Solar power has been given lift-off at the Bombardier wing-assembly plant in Belfast after the company was granted planning permission to install a 3.8 MW PV array on the factory roof.
The Canadian air and transport technology giant has recently embarked on a dedicated renewable energy strategy designed to bring down the costs of its power bills, particularly in Europe. Bombardier currently pays three-times more for electricity in Belfast than it does at its sister plants in North America.
The roof of the plant in the capital of Northern Ireland measures five hectares, which is the equivalent of six soccer pitches. Once installed, the rooftop array will join a 500 kW biogas unit at the site, which will be used to power the factory's day-to-day operations.
Permission for the PV array was granted by Northern Irelands Environment Minister Mark Durkan, who remarked that Bombardiers commitment to renewable energy was setting a great example for other local companies to follow.
"Renewable energy is generating a real win-win outcome it represents an opportunity for industry to improve its competitiveness while helping reduce its environmental impact," said the minister. "These applications by Bombardier to secure more sustainable technologies will in turn contribute to key Programme for Government targets for increasing renewable energy and reducing greenhouse gas emissions.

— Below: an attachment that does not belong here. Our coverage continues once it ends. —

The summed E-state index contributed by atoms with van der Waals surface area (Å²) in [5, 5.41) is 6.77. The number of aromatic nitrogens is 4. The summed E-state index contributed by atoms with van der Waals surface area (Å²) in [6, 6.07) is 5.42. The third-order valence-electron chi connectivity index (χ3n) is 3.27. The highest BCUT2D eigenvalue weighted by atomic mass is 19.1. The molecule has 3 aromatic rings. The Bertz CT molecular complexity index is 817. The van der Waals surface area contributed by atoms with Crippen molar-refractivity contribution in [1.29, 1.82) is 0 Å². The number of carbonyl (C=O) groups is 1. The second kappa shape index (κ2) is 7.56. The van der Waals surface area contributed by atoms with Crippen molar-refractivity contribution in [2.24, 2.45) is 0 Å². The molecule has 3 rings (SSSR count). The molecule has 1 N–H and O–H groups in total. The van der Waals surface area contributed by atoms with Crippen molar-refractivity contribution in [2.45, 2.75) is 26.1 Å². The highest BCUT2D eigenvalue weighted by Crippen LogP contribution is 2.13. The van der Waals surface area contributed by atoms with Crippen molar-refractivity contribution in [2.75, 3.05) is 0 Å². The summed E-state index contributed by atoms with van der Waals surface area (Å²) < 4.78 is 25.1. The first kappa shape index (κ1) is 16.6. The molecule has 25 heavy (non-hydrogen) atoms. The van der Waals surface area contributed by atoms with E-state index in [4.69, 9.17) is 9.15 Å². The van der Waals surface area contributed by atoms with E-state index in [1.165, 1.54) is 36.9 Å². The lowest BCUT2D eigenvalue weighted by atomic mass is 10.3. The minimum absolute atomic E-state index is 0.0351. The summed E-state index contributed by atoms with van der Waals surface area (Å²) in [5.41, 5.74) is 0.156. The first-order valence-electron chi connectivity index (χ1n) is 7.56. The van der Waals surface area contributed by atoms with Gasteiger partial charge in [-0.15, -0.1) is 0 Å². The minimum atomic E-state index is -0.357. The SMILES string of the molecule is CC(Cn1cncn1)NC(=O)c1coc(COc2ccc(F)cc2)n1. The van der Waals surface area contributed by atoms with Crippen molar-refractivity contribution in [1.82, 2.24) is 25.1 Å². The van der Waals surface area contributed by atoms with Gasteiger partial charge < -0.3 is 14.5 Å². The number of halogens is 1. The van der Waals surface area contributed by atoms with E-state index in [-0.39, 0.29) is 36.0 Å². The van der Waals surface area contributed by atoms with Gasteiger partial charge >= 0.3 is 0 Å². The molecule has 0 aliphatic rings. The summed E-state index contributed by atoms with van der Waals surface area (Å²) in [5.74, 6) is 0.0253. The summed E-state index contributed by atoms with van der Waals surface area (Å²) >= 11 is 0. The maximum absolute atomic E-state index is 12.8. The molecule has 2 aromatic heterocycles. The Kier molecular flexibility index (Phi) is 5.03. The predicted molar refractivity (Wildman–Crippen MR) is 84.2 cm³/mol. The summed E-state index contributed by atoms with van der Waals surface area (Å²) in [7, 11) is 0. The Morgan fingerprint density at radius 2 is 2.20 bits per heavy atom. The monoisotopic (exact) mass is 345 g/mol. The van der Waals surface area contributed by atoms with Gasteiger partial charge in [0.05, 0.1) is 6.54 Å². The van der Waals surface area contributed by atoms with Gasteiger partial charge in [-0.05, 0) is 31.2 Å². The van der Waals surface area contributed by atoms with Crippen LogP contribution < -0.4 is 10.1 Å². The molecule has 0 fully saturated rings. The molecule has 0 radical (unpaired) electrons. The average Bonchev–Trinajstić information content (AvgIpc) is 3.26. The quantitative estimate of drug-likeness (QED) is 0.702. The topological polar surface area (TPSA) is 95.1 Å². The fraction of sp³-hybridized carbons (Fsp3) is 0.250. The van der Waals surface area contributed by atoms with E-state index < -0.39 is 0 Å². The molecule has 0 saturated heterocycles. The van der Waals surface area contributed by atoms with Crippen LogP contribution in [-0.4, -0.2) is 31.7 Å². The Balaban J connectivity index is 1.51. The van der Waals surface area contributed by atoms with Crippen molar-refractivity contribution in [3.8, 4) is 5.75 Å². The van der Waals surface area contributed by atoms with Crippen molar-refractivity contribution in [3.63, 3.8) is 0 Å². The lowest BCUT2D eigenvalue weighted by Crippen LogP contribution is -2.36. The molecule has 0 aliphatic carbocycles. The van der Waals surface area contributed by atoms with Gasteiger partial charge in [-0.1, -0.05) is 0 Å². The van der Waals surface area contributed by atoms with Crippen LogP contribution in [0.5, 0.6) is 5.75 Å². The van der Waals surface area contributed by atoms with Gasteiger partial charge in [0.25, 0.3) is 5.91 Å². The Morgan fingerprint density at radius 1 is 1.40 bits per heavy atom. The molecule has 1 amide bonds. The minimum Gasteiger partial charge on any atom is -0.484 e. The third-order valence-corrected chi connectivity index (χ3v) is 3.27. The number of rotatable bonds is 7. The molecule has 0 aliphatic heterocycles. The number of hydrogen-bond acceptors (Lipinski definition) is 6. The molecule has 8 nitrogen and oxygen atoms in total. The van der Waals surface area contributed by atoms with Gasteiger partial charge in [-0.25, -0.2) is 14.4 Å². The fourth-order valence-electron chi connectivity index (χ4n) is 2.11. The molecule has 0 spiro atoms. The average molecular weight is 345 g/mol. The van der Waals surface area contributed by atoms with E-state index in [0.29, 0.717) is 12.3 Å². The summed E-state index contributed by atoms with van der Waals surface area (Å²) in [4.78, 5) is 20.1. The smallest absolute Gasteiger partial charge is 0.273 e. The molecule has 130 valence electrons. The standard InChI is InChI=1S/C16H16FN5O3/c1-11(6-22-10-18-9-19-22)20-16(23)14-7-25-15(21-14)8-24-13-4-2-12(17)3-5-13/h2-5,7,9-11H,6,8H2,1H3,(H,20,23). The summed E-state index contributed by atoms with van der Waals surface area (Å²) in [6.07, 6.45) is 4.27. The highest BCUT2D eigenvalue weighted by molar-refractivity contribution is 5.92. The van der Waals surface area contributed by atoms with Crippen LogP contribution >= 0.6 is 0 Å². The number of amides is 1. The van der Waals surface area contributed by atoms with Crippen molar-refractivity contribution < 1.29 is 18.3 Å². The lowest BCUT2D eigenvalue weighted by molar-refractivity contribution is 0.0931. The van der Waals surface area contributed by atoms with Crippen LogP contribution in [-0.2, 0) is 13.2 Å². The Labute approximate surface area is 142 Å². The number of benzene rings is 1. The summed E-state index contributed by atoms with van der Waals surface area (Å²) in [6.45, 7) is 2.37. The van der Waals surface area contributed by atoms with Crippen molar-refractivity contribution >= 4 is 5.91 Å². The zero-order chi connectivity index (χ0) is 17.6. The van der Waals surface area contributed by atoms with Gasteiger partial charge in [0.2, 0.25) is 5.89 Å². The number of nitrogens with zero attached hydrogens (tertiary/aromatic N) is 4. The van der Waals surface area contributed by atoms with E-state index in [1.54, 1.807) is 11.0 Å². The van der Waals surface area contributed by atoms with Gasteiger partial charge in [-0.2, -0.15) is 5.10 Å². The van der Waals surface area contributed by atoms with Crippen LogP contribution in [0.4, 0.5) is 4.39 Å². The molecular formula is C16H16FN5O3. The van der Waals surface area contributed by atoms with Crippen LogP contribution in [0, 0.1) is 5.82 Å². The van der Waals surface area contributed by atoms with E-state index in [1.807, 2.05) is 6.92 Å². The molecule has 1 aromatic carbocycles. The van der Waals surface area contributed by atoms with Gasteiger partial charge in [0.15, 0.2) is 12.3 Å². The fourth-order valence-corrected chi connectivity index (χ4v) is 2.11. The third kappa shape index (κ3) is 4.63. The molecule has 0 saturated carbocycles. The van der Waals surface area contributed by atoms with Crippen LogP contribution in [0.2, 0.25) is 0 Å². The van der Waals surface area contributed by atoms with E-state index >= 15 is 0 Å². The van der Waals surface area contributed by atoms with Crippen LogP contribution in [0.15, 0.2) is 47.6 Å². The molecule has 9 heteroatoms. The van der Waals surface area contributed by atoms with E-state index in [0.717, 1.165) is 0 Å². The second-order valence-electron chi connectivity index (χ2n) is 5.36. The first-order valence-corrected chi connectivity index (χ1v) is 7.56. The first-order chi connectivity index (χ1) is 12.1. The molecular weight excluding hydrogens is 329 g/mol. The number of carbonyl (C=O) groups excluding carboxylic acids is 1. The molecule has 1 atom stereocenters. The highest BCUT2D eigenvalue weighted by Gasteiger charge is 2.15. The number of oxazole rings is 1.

"This will assist Northern Ireland in making the transition towards a low carbon society."
According to the U.K.'s Office of Gas and Electricity Markets (Ofgem), Northern Ireland installed three times as many solar panels in 2013 when compared to 2012.
Recent initiatives to offer free solar installations to homeowners have been mooted across the country, while the commercial solar sector received a welcome boost late last year when Lightsource Renewable Energy Ltd the U.K.'s leading installer of solar power announced that it hopes to invest more than $160 million in the development of 20 PV sites across Northern Ireland over the next 24 months.
Also this week, a 27-acre solar farm estimated to cost some $11 million was given planning permission in Northern Ireland. The installation will be owned by BNRG Northern Power and will consist of 20,300 ground-mounted panels. Once complete, the plant – which is to be located near to the town of Downpatrick – will generate enouch clean energy to power 1,500 local homes annually.
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